The first thing that she noticed was that the people here looked different. She was familiar with people whose skin was a little more brown, a darker complexion. She saw plenty of people like that out near Meera in Sun Sand Hideaway. She’d even heard of those whose skin was much darker, like sweets made from the Boba Bean, or even darker still, like the night sky.
But here, their skin was only a little darker, like the denizens of Meera. What was different was that they seemed to have a more delicate facial structure, and many of them only had monolids. No creases like pretty much everyone in her life that she had ever known.
In spite of their exotic look, the architecture and style wasn’t entirely alien. However, this was also the rogues hideout and not the actual city of Tavaris itself. It was all exotic enough that Aya wanted to explore it more, to discover its secrets. Instead, she was cooped up on the ship.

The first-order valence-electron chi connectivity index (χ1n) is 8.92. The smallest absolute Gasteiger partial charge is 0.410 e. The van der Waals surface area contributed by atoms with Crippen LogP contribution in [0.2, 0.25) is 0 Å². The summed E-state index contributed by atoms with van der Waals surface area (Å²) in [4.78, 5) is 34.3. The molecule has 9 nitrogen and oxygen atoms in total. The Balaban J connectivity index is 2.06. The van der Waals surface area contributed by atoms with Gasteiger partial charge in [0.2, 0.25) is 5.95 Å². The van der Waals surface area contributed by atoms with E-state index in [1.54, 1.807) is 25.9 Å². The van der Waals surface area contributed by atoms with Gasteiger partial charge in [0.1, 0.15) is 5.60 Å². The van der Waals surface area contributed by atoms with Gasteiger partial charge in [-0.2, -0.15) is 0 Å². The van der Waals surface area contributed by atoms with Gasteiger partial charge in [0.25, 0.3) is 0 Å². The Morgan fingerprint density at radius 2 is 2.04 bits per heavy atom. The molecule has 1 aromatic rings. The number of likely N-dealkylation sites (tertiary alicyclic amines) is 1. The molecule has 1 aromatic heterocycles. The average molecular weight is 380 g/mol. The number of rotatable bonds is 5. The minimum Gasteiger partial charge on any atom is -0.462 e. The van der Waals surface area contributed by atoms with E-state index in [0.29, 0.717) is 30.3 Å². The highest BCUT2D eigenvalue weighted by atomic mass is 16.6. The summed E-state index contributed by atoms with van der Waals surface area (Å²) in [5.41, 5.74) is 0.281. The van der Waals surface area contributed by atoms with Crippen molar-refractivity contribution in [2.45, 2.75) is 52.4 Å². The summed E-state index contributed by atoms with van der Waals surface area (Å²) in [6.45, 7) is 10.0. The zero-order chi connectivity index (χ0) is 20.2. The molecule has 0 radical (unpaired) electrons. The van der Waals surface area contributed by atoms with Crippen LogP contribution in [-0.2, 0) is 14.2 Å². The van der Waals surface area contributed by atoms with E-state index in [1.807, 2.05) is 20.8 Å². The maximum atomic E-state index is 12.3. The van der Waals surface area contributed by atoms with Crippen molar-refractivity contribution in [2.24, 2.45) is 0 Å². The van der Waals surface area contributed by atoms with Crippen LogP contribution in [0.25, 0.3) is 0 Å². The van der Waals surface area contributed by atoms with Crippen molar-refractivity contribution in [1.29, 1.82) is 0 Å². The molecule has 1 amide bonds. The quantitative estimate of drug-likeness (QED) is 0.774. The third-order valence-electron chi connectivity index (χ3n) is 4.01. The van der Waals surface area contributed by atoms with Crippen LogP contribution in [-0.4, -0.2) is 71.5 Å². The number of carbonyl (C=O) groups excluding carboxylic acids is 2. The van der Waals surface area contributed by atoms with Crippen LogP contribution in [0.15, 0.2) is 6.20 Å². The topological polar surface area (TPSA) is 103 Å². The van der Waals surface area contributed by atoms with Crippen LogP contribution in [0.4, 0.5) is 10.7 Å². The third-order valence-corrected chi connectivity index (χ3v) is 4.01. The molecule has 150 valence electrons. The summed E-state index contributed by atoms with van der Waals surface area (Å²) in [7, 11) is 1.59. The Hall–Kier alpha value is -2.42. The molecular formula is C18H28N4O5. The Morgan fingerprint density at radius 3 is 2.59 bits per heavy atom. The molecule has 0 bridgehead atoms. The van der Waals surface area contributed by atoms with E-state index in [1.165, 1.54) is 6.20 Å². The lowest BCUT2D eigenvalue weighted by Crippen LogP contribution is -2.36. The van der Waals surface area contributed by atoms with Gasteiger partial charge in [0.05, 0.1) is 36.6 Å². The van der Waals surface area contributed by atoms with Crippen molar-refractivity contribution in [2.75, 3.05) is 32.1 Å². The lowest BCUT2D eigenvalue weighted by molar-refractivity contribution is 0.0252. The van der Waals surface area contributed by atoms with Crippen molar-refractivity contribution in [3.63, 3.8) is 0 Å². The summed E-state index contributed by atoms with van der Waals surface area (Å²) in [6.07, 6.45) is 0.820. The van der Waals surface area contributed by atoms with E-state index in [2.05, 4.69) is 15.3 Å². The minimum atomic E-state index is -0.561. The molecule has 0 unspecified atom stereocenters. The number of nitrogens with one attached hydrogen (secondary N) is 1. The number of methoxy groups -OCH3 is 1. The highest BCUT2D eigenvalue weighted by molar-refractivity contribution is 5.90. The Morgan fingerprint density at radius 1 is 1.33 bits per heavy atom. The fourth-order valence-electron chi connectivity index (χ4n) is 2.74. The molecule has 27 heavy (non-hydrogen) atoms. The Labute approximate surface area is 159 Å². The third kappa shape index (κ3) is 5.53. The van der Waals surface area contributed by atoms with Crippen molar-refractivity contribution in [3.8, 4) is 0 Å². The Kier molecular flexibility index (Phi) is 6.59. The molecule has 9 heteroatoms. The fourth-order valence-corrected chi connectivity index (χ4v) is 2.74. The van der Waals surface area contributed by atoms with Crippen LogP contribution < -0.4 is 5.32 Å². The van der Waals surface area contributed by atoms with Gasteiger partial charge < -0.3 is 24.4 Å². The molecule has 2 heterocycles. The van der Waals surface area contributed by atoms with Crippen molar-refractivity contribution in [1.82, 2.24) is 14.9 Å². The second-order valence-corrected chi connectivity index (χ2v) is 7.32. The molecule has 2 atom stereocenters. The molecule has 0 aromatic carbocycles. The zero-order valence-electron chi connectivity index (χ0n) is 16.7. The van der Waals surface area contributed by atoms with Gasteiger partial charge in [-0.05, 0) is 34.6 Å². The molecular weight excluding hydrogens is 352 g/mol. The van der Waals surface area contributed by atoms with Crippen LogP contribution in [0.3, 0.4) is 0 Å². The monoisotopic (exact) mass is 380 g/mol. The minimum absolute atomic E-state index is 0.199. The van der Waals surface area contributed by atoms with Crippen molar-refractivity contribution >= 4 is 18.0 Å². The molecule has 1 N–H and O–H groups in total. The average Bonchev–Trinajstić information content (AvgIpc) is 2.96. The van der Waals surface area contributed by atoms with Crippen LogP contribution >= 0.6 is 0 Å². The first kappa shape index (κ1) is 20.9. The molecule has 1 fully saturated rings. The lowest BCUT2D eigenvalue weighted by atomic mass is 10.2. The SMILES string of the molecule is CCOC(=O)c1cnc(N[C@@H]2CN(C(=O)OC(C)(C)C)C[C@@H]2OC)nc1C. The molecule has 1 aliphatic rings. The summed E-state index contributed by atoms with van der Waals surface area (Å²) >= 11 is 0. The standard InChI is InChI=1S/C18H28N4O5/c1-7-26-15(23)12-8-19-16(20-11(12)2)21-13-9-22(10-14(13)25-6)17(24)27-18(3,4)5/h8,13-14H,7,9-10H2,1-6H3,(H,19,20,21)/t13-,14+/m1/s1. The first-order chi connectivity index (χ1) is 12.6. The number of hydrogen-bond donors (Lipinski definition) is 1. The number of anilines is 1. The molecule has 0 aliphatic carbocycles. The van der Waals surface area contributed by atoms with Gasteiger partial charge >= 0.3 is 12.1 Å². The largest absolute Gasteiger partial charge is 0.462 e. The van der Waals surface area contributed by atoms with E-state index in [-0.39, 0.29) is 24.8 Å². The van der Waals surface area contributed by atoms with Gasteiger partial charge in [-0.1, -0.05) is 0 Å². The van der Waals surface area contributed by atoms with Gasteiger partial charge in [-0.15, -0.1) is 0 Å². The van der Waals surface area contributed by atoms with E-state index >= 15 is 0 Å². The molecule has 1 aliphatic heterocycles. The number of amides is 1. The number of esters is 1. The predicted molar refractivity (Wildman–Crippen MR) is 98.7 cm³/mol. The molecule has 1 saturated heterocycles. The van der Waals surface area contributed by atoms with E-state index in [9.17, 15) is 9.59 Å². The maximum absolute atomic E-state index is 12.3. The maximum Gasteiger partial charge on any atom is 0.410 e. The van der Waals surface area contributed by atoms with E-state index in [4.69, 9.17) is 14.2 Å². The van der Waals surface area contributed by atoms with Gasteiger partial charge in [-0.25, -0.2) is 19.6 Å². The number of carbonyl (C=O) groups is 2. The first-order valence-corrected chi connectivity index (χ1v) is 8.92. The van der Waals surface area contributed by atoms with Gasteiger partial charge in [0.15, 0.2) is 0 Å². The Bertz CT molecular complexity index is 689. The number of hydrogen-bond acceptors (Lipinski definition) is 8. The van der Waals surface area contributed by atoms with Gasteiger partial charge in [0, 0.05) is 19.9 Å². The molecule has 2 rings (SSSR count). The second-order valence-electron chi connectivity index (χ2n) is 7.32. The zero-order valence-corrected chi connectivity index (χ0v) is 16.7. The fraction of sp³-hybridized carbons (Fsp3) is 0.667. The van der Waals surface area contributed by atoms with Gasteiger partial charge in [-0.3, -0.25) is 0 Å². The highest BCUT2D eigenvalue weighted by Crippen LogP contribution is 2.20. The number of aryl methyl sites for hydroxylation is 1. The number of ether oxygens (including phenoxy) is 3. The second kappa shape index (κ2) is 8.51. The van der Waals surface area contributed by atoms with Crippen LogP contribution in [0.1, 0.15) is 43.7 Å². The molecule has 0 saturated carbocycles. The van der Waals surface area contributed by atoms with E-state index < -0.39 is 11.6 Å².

Jesay was with her, and Kriofft was keeping out an eye, though he was up near the helm. But it was as if they could sense her mood, they remained quiet. So she just waited, and watched.
Much, much later, she discovered herself in bed. She had begun to doze on the deck, but stubbornly held on. Apparently she had eventually fallen fully asleep, so fully that she was only half-awake when they finally got her to go to bed. It was probably the only reason they’d gotten her to go to bed.
Aya stumbled outside her cabin in only her dress, discovered that it was morning, and then found Jesay.
“Have they found him?”
Jesay shook her head, “no, but some traders seem to think it’s possible he actually went with the caravan into Tavaris itself.”
“So they’re headed to the city?”
Jesay nodded this time.
“I want to go too. Try and stop me and I’ll just find a way to escape. If you help me, then you’ll know I’m safe.” Aya realized she looked a bit ridiculous in just her dress, but she crossed her arms and stood firm.
Jesay chuckled a little and nodded again. “Aye, I figured. Kriofft and I will go with ya. Fair?”
Aya smiled, “guess I should go get changed then.”